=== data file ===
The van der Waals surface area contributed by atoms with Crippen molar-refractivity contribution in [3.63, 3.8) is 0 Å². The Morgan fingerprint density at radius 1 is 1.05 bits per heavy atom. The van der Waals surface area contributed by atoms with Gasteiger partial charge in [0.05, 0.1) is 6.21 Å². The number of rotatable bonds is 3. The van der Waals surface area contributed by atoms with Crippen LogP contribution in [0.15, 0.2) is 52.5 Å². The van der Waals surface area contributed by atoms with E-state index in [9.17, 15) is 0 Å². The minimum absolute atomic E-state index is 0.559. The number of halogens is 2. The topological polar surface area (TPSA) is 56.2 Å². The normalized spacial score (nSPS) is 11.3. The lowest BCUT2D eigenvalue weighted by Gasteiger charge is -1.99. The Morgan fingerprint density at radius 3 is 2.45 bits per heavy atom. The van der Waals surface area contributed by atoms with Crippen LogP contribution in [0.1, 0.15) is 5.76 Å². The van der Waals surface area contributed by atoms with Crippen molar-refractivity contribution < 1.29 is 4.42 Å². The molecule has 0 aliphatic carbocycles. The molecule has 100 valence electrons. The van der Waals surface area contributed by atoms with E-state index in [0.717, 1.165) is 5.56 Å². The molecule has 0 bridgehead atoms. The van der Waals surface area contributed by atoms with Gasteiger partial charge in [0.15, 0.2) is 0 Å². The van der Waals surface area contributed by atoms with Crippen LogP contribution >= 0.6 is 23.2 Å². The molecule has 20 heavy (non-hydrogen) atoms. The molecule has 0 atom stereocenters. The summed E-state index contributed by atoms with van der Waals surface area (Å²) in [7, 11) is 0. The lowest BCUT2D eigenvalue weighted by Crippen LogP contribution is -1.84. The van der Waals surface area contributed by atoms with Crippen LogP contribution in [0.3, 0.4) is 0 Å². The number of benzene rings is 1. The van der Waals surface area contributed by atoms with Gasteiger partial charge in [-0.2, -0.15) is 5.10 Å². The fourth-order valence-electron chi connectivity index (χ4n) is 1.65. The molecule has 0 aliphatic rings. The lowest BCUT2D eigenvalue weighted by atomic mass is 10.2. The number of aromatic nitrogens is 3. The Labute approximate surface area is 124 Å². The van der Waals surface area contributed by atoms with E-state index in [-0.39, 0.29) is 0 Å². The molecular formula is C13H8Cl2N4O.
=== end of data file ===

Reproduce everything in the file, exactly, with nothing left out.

The van der Waals surface area contributed by atoms with Crippen molar-refractivity contribution in [3.63, 3.8) is 0 Å². The Morgan fingerprint density at radius 1 is 1.05 bits per heavy atom. The van der Waals surface area contributed by atoms with Gasteiger partial charge in [0.05, 0.1) is 6.21 Å². The number of rotatable bonds is 3. The van der Waals surface area contributed by atoms with Crippen LogP contribution in [0.15, 0.2) is 52.5 Å². The van der Waals surface area contributed by atoms with E-state index in [9.17, 15) is 0 Å². The minimum absolute atomic E-state index is 0.559. The number of halogens is 2. The topological polar surface area (TPSA) is 56.2 Å². The normalized spacial score (nSPS) is 11.3. The lowest BCUT2D eigenvalue weighted by Gasteiger charge is -1.99. The Morgan fingerprint density at radius 3 is 2.45 bits per heavy atom. The van der Waals surface area contributed by atoms with Crippen LogP contribution in [0.1, 0.15) is 5.76 Å². The van der Waals surface area contributed by atoms with Crippen molar-refractivity contribution < 1.29 is 4.42 Å². The molecule has 0 aliphatic carbocycles. The molecule has 100 valence electrons. The van der Waals surface area contributed by atoms with E-state index in [0.717, 1.165) is 5.56 Å². The molecule has 0 bridgehead atoms. The van der Waals surface area contributed by atoms with Gasteiger partial charge in [0.15, 0.2) is 0 Å². The van der Waals surface area contributed by atoms with Crippen LogP contribution >= 0.6 is 23.2 Å². The molecule has 20 heavy (non-hydrogen) atoms. The molecule has 0 atom stereocenters. The summed E-state index contributed by atoms with van der Waals surface area (Å²) in [7, 11) is 0. The lowest BCUT2D eigenvalue weighted by Crippen LogP contribution is -1.84. The van der Waals surface area contributed by atoms with Crippen LogP contribution in [0.3, 0.4) is 0 Å². The number of benzene rings is 1. The van der Waals surface area contributed by atoms with Gasteiger partial charge in [-0.2, -0.15) is 5.10 Å². The fourth-order valence-electron chi connectivity index (χ4n) is 1.65. The molecule has 0 aliphatic rings. The lowest BCUT2D eigenvalue weighted by atomic mass is 10.2. The number of aromatic nitrogens is 3. The Labute approximate surface area is 124 Å². The van der Waals surface area contributed by atoms with E-state index in [-0.39, 0.29) is 0 Å². The molecular formula is C13H8Cl2N4O.